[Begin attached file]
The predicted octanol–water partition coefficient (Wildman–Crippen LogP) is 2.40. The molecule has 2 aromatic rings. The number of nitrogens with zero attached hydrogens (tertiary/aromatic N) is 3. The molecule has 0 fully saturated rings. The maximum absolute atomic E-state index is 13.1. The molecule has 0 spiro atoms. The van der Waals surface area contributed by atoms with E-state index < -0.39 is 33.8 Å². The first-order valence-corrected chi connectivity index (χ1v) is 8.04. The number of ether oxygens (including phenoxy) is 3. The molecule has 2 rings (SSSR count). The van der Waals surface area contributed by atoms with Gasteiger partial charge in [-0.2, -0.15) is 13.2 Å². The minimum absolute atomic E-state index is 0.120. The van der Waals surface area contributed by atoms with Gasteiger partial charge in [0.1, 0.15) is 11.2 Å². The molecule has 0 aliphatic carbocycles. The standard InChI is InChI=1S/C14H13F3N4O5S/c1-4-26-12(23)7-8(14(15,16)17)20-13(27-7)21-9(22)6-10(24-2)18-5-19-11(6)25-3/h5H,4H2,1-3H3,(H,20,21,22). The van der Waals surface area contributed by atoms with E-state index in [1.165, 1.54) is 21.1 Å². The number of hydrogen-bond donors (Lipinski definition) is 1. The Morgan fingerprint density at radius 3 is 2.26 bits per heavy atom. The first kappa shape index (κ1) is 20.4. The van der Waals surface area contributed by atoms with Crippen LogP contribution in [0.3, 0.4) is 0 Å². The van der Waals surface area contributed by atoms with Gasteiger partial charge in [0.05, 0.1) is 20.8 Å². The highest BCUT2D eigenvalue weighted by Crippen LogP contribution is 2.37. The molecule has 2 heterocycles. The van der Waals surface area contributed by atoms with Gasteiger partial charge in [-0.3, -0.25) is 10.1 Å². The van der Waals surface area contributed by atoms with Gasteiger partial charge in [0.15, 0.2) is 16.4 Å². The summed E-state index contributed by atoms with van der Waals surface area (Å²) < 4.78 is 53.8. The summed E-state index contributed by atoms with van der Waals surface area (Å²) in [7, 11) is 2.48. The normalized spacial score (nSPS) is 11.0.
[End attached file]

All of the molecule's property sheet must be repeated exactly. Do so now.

The predicted octanol–water partition coefficient (Wildman–Crippen LogP) is 2.40. The molecule has 2 aromatic rings. The number of nitrogens with zero attached hydrogens (tertiary/aromatic N) is 3. The molecule has 0 fully saturated rings. The maximum absolute atomic E-state index is 13.1. The molecule has 0 spiro atoms. The van der Waals surface area contributed by atoms with E-state index < -0.39 is 33.8 Å². The first-order valence-corrected chi connectivity index (χ1v) is 8.04. The number of ether oxygens (including phenoxy) is 3. The molecule has 2 rings (SSSR count). The van der Waals surface area contributed by atoms with Gasteiger partial charge in [-0.2, -0.15) is 13.2 Å². The minimum absolute atomic E-state index is 0.120. The van der Waals surface area contributed by atoms with Gasteiger partial charge in [0.1, 0.15) is 11.2 Å². The molecule has 0 aliphatic carbocycles. The standard InChI is InChI=1S/C14H13F3N4O5S/c1-4-26-12(23)7-8(14(15,16)17)20-13(27-7)21-9(22)6-10(24-2)18-5-19-11(6)25-3/h5H,4H2,1-3H3,(H,20,21,22). The van der Waals surface area contributed by atoms with E-state index in [1.165, 1.54) is 21.1 Å². The number of hydrogen-bond donors (Lipinski definition) is 1. The Morgan fingerprint density at radius 3 is 2.26 bits per heavy atom. The first kappa shape index (κ1) is 20.4. The van der Waals surface area contributed by atoms with Crippen LogP contribution in [0.3, 0.4) is 0 Å². The van der Waals surface area contributed by atoms with Gasteiger partial charge in [0.05, 0.1) is 20.8 Å². The highest BCUT2D eigenvalue weighted by Crippen LogP contribution is 2.37. The molecule has 2 heterocycles. The van der Waals surface area contributed by atoms with Gasteiger partial charge in [-0.3, -0.25) is 10.1 Å². The van der Waals surface area contributed by atoms with Gasteiger partial charge in [0.15, 0.2) is 16.4 Å². The summed E-state index contributed by atoms with van der Waals surface area (Å²) < 4.78 is 53.8. The summed E-state index contributed by atoms with van der Waals surface area (Å²) in [7, 11) is 2.48. The normalized spacial score (nSPS) is 11.0.